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    Random reading Fritz 12/25/2020 (Fri) 06:50:47 No. 530
    Notes
    Silent night, holy night All is calm, all is bright 'Round yon virgin Mother and Child Holy infant so tender and mild Sleep in heavenly peace Sleep in heavenly peace Silent night, holy night Shepherds quake at the sight. Glories stream from heaven afar Heav'nly hosts sing Alleluia Christ the Saviour is born Christ the Saviour is born Silent night, holy night, Son of God, love's pure light. Radiant beams from Thy holy face With the dawn of redeeming grace Jesus, Lord, at Thy birth Jesus, Lord, at Thy birth
    Deutsch (German) Musik: Franz Xaver Gruber, 1818 Text: Joseph Mohr, 1816/1818 In Oberndorf, Austria Stille Nacht, heilige Nacht Alles schläft; einsam wacht Nur das traute hochheilige Paar. Holder Knabe im lockigen Haar, Schlaf in himmlischer Ruh! Schlaf in himmlischer Ruh! Stille Nacht, heilige Nacht, Hirten erst kundgemacht Durch der Engel Halleluja, Tönt es laut von fern und nah: Christ, der Retter ist da! Christ, der Retter ist da! Stille Nacht, heilige Nacht, Gottes Sohn, o wie lacht Lieb’ aus deinem göttlichen Mund, Da uns schlägt die rettende Stund’. Christ, in deiner Geburt! Christ, in deiner Geburt!
    Melody: Franz Xaver Gruber, 1818 Words: Joseph Mohr, 1816/1818 Literal English prose translation: H. Flippo Silent night, holy night All is sleeping, alone watches Only the close, most holy couple. Blessed boy in curly hair, Sleep in heavenly peace! Sleep in heavenly peace! Silent night, holy night, Shepherds just informed By the angels’ hallelujah, It rings out far and wide: Christ the Savior is here! Christ the Savior is here! Silent night, holy night, Son of God, oh how laughs Love out of your divine mouth, For now the hour of salvation strikes for us. Christ, in Thy birth! Christ, in Thy birth!
    Joseph Mohr, 1816 (1792-1848) 1. Stille Nacht! Heil'ge Nacht! Alles schläft; einsam wacht Nur das traute heilige Paar. Holder Knab' im lockigten Haar, |: Schlafe in himmlischer Ruh! :| 2. Stille Nacht! Heil'ge Nacht! Gottes Sohn, o wie lacht Lieb' aus deinem göttlichen Mund, Da uns schlägt die rettende Stund'. |: Jesus in deiner Geburt! :| 3. Stille Nacht! Heil'ge Nacht! Die der Welt Heil gebracht, Aus des Himmels goldenen Höhn, Uns der Gnaden Fülle läßt sehn, |: Jesum in Menschengestalt! :| 4. Stille Nacht! Heil'ge Nacht! Wo sich heut alle Macht Väterlicher Liebe ergoß, Und als Bruder huldvoll umschloß |: Jesus die Völker der Welt! :| 5. Stille Nacht! Heil'ge Nacht! Lange schon uns bedacht, Als der Herr vom Grimme befreit In der Väter urgrauer Zeit |: Aller Welt Schonung verhieß! :| 6. Stille Nacht! Heil'ge Nacht! Hirten erst kundgemacht Durch der Engel Alleluja, Tönt es laut bei Ferne und Nah: |: "Jesus der Retter ist da!" :|
    fairly literal translation Frank 1997 1. Silent night! Holy night! All's asleep, one sole light, Just the faithful and holy pair, Lovely boy-child with curly hair, |: Sleep in heavenly peace! :| 2. Silent night! Holy night! God's Son laughs, o how bright. Love from your holy lips shines clear, As the dawn of salvation draws near, |: Jesus, Lord, with your birth! :| 3. Silent night! Holy night! Brought the world peace tonight, From the heavens' golden height Shows the grace of His holy might |: Jesus, as man on this earth! :| 4. Silent night! holy night! Where today all the might Of His fatherly love us graced And then Jesus, as brother embraced. |: All the peoples on earth! :| 5. Silent night! Holy night! Long we hoped that He might, As our Lord, free us of wrath, Since times of our fathers He hath |: Promised to spare all mankind! :| 6. Silent night! Holy night! Sheperds first see the sight. Told by angelic Alleluja, Sounding everywhere, both near and far: |: "Christ the Savior is here!" :|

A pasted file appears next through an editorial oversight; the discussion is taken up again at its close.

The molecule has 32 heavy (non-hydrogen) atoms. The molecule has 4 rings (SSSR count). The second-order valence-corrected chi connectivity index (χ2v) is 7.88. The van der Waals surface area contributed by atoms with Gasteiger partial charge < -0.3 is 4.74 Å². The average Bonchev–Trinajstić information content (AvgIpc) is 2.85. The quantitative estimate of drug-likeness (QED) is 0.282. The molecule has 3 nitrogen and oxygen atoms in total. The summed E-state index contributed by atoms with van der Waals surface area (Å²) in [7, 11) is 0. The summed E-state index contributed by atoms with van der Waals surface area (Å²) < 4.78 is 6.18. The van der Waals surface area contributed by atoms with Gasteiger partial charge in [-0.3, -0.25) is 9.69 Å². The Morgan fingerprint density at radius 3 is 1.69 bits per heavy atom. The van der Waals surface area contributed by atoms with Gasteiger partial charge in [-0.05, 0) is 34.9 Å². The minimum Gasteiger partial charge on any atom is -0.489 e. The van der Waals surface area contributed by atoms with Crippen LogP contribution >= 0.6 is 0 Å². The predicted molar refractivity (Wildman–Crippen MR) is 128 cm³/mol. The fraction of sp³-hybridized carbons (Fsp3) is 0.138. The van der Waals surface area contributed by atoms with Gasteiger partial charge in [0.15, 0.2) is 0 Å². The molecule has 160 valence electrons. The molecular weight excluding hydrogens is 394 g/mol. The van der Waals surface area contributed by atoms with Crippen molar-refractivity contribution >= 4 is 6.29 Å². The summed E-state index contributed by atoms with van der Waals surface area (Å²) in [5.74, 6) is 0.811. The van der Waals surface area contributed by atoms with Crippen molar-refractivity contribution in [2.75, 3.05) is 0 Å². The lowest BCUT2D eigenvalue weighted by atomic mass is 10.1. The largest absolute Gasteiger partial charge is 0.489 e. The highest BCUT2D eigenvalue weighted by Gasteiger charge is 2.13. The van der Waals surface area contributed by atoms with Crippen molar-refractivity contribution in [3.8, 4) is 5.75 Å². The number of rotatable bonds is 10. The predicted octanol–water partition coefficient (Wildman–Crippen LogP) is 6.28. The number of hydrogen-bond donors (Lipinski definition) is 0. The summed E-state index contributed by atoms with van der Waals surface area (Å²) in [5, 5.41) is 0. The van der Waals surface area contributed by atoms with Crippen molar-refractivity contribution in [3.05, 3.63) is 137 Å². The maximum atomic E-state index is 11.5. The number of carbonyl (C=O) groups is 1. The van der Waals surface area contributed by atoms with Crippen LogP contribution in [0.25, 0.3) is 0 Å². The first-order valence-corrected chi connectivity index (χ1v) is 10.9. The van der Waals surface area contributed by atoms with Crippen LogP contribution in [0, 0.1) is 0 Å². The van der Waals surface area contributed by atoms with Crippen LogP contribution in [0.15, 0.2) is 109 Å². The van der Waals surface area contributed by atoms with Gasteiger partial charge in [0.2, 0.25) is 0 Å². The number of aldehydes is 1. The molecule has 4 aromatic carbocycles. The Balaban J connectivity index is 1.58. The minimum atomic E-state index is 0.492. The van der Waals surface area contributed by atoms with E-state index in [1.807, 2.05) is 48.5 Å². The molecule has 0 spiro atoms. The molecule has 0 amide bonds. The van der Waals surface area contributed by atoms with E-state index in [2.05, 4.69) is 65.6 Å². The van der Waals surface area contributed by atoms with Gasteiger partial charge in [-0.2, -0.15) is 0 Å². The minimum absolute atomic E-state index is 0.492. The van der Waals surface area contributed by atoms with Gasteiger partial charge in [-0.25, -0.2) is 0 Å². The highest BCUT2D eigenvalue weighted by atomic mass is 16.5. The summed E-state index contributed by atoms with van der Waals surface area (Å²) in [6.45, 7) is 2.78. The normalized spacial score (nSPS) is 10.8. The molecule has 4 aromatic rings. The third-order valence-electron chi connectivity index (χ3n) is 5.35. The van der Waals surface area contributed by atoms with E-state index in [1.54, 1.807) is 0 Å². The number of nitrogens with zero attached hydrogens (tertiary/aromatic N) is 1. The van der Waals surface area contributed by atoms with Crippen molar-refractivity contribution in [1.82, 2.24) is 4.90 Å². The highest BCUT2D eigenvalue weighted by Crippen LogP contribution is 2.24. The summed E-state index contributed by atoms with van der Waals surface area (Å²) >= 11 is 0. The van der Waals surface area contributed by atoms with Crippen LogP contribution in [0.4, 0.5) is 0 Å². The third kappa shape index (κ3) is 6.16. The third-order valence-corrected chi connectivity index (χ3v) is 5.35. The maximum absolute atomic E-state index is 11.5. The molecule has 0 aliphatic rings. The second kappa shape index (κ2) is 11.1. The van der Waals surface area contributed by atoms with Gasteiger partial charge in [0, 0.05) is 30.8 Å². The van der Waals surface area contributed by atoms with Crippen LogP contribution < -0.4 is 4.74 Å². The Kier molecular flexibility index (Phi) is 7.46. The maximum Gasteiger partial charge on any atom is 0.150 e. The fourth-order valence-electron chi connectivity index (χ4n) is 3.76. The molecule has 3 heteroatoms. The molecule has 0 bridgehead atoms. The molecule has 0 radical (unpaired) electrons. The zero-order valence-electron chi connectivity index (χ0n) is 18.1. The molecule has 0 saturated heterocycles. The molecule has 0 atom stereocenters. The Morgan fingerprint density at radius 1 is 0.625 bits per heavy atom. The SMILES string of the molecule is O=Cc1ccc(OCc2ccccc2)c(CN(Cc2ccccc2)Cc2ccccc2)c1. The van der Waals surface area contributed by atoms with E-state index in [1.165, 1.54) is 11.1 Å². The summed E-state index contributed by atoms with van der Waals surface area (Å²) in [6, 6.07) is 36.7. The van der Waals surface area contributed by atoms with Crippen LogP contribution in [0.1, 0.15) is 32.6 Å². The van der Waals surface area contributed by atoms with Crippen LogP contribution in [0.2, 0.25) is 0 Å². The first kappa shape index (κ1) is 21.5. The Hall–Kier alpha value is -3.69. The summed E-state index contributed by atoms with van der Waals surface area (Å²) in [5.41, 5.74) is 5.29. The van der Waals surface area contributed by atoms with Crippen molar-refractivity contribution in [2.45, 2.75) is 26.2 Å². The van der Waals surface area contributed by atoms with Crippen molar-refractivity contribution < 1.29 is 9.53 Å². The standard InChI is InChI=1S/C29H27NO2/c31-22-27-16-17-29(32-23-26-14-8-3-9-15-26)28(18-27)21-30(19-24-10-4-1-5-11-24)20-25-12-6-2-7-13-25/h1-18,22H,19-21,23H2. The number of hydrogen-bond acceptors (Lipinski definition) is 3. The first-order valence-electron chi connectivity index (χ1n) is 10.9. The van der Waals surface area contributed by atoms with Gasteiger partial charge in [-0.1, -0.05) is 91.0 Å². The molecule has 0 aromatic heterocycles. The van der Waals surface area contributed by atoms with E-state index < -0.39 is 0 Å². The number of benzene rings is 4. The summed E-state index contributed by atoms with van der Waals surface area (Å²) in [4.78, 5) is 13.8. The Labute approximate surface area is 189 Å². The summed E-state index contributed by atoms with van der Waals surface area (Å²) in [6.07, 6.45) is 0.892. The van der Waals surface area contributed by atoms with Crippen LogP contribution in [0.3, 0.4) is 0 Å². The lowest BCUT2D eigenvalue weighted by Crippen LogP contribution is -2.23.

Phonetic, to be read as English 1. Shteal_lay Nahcht! Hi_lee_gay Nahcht! Ah_lays shlayft; ine_sahm wahcht Noor dahs trou_tay hi_lee_gay Paar. Hole_dare Knahb' eem low_kig_ten Haar, |: Shlah_fay in him_lish_air Roo! :| 2. Shteal_lay Nahcht! Hi_lee_gay Nacht! Goat_es Sown, oh we lahcht Leeb' ows die_nem get_leech_en Moond, Dah oons shlaygt dee rett_en_day Shtoond'. |: Yay_soos in die_ner Gay_boort! :| 3. Shteal_lay Nahcht! Hi_lee_gay Nacht! Dee dare Velt Hile gay_brahcht, Ows days Him_els gol_day_nen Heyn, Oons dare Gnah_den Fillay lesst sayn, |: Yay_soom in Men_shen_gay_stalt! :| 4. Shteal_lay Nahcht! Hi_lee_gay Nacht! Woe seech height all_eh Mahcht Fay_ter_lee_cher Leebay air_goss, Oond als Broodair hoold_fall oom_shloss |: Yay_sus dee Felker dair Velt! :| 5. Shteal_lay Nahcht! Hi_lee_gay Nacht! Lahng_ey schown oons bay_dahcht, Ols dare Hair fom Grim_may bay_fright In dare Fay_ter oor_grau_er tzite |: Oller Velt Show_nung fair_hees! :| 6. Shteal_lay Nahcht! Hi_lee_gay Nacht! Here_ten airst koond_gay_mahcht Doorch dare Ayng_el Alleluja, Taynt eys lout bay Fair_nay oond naw: |: "Yay_sus dare Retter eest dah!" :|
    They quickly move their hand or arm, and scream 'aarrrgghhh!!!' Or someone clever would go to the tap and immeidately run their hand or arm under cold water, until the pain starts to go away. This is to prevent any swelling or burns